Next time you are near a waterbody (or even in your own backyard), be sure to stop and watch the various dragonfly and damselfly species as they zoom and dive around the area. You'll surely be entertained. And if you have a camera handy, snap a few pictures.
Ode enthusiast James Craft is an engineering geologist in DEC's Avon office.
Remarkable Dragonfly Traits
Prehistoric Lineage--Ancient dragonflies had wingspans of up to 2 1/2 feet and ruled the skies for approximately 100 million years. Exceptionally preserved fossils from the Jurassic age are remarkably similar in appearance to modern dragonflies.
Acute 360[degrees] Sight--Two bulbous compound eyes, each with up to 30,000 lenses, cover most of the head and provide a near-full spherical field of view. Along with three small simple eyes (ocelli) sensitive to movement, little goes unnoticed.
Agile 360[degrees] Flight--Four, independently controlled wings enable dragonflies to quickly move in any direction, and also to hover.
Peerless Predators--Constantly on the hunt, dragonflies intercept and consume large numbers of flying insects (up to 20% of their body weight per day) including many pests such as mosquitoes. They have a 95% prey-capture rate, far greater than most predators. Below water, ode nymphs use their barbed lower lip to snag various larvae, tadpoles and even minnows.
Long-distance Migrants--A few ode species migrate south, with flight distances likely exceeding 1,000 miles. Wandering gliders are known to cross oceans and fly more than 4,500 miles!
Mating "Hearts"--After transferring sperm from his lower to upper abdomen, the male grasps the female behind her head with his terminal appendages (claspers). The female then curls her abdomen to join the male, forming a heart-shaped wheel. Following mating, females deposit fertilized eggs on or in aquatic vegetation, or directly into the water.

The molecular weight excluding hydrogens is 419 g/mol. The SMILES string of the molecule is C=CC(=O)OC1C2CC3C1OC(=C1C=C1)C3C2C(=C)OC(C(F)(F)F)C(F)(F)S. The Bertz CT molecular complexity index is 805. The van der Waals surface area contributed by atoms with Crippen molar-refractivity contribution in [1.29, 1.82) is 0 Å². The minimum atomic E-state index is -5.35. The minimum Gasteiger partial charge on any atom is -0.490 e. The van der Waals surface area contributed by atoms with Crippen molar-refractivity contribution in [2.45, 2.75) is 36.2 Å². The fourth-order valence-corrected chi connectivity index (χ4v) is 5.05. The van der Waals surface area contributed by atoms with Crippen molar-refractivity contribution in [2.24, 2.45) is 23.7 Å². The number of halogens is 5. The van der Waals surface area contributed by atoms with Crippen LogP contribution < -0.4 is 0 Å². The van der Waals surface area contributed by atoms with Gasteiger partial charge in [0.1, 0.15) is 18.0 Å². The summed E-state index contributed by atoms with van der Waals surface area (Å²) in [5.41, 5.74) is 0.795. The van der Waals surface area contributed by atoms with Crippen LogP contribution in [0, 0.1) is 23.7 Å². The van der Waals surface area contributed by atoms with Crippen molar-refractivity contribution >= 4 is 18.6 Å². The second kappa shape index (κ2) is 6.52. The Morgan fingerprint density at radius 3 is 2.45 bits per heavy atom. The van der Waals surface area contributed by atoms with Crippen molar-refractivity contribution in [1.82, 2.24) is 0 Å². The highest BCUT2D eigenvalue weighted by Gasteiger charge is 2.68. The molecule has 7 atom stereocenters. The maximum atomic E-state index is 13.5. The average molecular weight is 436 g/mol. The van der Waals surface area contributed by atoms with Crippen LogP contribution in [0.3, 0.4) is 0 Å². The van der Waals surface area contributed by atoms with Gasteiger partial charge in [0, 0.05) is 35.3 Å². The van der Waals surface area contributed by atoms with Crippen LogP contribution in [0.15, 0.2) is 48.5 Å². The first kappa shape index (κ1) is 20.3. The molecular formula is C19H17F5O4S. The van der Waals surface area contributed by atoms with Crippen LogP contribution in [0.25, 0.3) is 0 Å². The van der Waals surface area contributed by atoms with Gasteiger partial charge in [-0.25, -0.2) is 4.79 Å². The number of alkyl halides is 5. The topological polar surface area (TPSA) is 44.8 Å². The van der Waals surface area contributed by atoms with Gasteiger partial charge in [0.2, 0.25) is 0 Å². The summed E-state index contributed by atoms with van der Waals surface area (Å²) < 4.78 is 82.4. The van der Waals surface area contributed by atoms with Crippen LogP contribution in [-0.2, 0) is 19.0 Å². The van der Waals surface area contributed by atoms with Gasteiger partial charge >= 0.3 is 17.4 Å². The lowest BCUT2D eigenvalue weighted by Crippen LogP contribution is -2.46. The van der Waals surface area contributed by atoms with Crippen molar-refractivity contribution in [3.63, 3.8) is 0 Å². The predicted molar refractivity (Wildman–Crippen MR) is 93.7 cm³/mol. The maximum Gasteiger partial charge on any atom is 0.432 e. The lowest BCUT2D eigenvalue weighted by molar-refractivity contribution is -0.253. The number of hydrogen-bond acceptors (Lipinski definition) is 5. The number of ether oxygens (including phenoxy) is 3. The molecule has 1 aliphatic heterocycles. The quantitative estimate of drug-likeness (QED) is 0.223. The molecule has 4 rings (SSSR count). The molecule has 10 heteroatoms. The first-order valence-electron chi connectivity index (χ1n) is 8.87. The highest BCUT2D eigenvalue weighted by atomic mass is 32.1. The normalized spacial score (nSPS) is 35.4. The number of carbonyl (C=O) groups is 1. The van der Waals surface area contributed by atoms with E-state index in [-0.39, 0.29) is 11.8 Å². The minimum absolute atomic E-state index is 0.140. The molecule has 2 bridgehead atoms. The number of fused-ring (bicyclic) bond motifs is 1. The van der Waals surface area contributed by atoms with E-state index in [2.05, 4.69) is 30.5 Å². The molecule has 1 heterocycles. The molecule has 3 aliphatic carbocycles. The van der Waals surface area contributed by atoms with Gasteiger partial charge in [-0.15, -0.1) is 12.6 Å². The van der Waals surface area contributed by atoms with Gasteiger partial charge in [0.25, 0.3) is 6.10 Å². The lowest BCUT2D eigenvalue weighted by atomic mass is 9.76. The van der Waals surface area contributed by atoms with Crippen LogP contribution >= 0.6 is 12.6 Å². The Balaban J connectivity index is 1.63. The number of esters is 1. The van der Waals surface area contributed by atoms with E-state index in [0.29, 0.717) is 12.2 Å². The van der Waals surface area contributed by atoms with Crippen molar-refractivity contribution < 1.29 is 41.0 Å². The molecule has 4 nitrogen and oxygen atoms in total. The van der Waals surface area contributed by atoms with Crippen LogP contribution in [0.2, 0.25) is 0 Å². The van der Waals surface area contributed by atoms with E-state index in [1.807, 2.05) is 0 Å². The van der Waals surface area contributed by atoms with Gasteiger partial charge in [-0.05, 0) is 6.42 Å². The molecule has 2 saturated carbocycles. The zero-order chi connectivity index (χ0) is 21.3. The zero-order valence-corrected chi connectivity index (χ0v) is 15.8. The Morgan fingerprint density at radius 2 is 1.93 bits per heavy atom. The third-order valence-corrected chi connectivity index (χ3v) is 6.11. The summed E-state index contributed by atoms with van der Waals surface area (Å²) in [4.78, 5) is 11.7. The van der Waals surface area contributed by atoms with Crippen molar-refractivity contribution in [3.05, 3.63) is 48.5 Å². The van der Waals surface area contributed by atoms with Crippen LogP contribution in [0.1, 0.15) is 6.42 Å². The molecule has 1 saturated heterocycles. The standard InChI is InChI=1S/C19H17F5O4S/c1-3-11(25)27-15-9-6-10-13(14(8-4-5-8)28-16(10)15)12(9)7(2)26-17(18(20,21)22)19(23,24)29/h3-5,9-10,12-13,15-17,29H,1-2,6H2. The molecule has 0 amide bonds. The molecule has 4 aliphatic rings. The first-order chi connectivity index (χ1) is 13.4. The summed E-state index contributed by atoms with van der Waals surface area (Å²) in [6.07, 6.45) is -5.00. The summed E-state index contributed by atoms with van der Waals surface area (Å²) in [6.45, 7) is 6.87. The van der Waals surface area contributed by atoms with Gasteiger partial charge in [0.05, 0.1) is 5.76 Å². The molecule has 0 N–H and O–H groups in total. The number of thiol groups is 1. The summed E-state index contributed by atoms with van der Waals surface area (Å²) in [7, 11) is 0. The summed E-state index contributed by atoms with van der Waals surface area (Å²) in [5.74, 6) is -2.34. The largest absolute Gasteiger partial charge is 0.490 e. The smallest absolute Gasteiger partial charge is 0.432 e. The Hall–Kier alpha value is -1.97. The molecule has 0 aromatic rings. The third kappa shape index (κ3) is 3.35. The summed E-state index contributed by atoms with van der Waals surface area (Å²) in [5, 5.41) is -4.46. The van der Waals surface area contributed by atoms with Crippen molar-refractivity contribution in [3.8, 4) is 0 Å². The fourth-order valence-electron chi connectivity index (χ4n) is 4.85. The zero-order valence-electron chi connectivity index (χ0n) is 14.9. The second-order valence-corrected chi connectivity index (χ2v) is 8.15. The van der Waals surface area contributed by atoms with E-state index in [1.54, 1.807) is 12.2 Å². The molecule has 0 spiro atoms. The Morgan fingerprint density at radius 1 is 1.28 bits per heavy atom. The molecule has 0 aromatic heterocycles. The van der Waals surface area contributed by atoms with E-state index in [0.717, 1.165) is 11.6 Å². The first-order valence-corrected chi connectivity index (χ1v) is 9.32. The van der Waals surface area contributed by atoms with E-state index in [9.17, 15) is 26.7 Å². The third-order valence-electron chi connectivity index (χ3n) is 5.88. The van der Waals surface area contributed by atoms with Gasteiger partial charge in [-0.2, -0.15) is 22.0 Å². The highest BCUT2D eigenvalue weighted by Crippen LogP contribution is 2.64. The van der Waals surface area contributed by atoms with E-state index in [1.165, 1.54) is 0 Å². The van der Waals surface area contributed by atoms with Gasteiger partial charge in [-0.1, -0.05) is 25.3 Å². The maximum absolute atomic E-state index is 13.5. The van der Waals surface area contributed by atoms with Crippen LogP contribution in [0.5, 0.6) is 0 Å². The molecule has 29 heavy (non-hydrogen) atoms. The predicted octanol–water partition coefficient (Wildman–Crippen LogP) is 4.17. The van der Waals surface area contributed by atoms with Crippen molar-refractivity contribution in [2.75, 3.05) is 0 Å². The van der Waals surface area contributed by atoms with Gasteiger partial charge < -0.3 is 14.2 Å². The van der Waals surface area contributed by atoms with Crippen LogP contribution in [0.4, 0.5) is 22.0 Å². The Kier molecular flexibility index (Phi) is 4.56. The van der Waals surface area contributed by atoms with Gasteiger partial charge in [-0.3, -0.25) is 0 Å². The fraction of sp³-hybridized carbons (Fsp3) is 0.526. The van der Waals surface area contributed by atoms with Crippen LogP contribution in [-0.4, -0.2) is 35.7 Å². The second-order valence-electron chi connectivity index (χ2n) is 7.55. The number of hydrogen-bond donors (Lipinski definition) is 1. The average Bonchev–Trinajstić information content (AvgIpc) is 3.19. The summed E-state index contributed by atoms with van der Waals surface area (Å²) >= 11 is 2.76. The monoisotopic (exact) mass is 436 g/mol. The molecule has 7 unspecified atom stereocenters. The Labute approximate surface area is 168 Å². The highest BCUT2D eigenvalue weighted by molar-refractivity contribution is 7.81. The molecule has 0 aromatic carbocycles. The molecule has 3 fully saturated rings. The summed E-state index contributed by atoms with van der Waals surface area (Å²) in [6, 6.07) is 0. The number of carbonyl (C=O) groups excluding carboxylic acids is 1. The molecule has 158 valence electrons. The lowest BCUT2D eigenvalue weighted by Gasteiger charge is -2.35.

Tiny Eggs to Winged Dragons--Eggs may develop quickly into nymphs or overwinter in the pond. Nymphs feed voraciously for months to years. Growth occurs in stages (molts/ instars) until they finally undergo metamorphosis to emerge as adults. During this emergence, the wings unfurl from tiny wing pads and are pumped with fluid into final form, perhaps 20X the initial size. Until wings dry and harden, the teneral ode is very vulnerable.
Colorful Critters--Odes come in a variety of colors and patterns. Color, as well as wing pattern, size and shape, can be very useful in identifying species.
Scientists from the U.S., Canada and Mexico are working together to better understand the migratory patterns of dragonflies. This relatively new study provides a variety of opportunities for citizen scientists to contribute to the research. Since raptor migrations often include dragonflies, bird watchers can help record observations of them. Citizen scientists can also participate in Pond Watch (http://www.xerces.org/dragonfly-migration/pondwatch/), whereby they visit a pond and record the number of dragonflies they see.
Become part of this continent-wide effort to learn about how, where and when dragonflies migrate. Visit the Migratory Dragonfly Partnership website for more information. www. migratorydragonflypartnership.org
Please note: Some tables or figures were omitted from this article.
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|Title Annotation:||species found at Cedar Pond, Avon, New York|
|Publication:||New York State Conservationist|
|Date:||Aug 1, 2016|